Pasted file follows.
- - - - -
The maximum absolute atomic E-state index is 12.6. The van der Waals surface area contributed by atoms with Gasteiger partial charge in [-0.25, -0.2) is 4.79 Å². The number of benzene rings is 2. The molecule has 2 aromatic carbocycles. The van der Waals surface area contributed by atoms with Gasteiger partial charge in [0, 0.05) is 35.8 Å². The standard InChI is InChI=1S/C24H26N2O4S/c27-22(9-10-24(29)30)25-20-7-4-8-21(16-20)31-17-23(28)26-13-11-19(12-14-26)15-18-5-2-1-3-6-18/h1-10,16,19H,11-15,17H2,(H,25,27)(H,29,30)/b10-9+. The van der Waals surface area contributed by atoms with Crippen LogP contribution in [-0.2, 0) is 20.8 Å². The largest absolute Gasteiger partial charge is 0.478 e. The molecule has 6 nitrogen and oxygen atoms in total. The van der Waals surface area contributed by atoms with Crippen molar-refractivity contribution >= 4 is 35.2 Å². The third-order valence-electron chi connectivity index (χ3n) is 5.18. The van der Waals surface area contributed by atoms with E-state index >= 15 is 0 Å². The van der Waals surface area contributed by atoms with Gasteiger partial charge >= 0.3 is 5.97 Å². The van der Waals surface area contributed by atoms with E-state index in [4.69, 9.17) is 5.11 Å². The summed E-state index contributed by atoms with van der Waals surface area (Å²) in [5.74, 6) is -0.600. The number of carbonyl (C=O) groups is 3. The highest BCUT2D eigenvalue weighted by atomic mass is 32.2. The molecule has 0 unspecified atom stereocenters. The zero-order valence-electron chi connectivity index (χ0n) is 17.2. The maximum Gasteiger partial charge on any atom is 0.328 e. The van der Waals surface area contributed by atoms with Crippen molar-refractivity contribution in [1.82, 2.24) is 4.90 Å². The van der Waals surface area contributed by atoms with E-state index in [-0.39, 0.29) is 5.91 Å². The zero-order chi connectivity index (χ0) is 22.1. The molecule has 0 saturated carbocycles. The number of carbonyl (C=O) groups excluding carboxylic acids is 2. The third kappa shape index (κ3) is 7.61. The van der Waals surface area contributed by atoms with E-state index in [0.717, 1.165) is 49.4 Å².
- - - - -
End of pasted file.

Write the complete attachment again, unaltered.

The maximum absolute atomic E-state index is 12.6. The van der Waals surface area contributed by atoms with Gasteiger partial charge in [-0.25, -0.2) is 4.79 Å². The number of benzene rings is 2. The molecule has 2 aromatic carbocycles. The van der Waals surface area contributed by atoms with Gasteiger partial charge in [0, 0.05) is 35.8 Å². The standard InChI is InChI=1S/C24H26N2O4S/c27-22(9-10-24(29)30)25-20-7-4-8-21(16-20)31-17-23(28)26-13-11-19(12-14-26)15-18-5-2-1-3-6-18/h1-10,16,19H,11-15,17H2,(H,25,27)(H,29,30)/b10-9+. The van der Waals surface area contributed by atoms with Crippen LogP contribution in [-0.2, 0) is 20.8 Å². The largest absolute Gasteiger partial charge is 0.478 e. The molecule has 6 nitrogen and oxygen atoms in total. The van der Waals surface area contributed by atoms with Crippen molar-refractivity contribution >= 4 is 35.2 Å². The third-order valence-electron chi connectivity index (χ3n) is 5.18. The van der Waals surface area contributed by atoms with E-state index >= 15 is 0 Å². The van der Waals surface area contributed by atoms with Gasteiger partial charge >= 0.3 is 5.97 Å². The van der Waals surface area contributed by atoms with E-state index in [4.69, 9.17) is 5.11 Å². The summed E-state index contributed by atoms with van der Waals surface area (Å²) in [5.74, 6) is -0.600. The number of carbonyl (C=O) groups is 3. The highest BCUT2D eigenvalue weighted by atomic mass is 32.2. The molecule has 0 unspecified atom stereocenters. The zero-order valence-electron chi connectivity index (χ0n) is 17.2. The maximum Gasteiger partial charge on any atom is 0.328 e. The van der Waals surface area contributed by atoms with Crippen molar-refractivity contribution in [1.82, 2.24) is 4.90 Å². The van der Waals surface area contributed by atoms with E-state index in [-0.39, 0.29) is 5.91 Å². The zero-order chi connectivity index (χ0) is 22.1. The molecule has 0 saturated carbocycles. The number of carbonyl (C=O) groups excluding carboxylic acids is 2. The third kappa shape index (κ3) is 7.61. The van der Waals surface area contributed by atoms with E-state index in [0.717, 1.165) is 49.4 Å².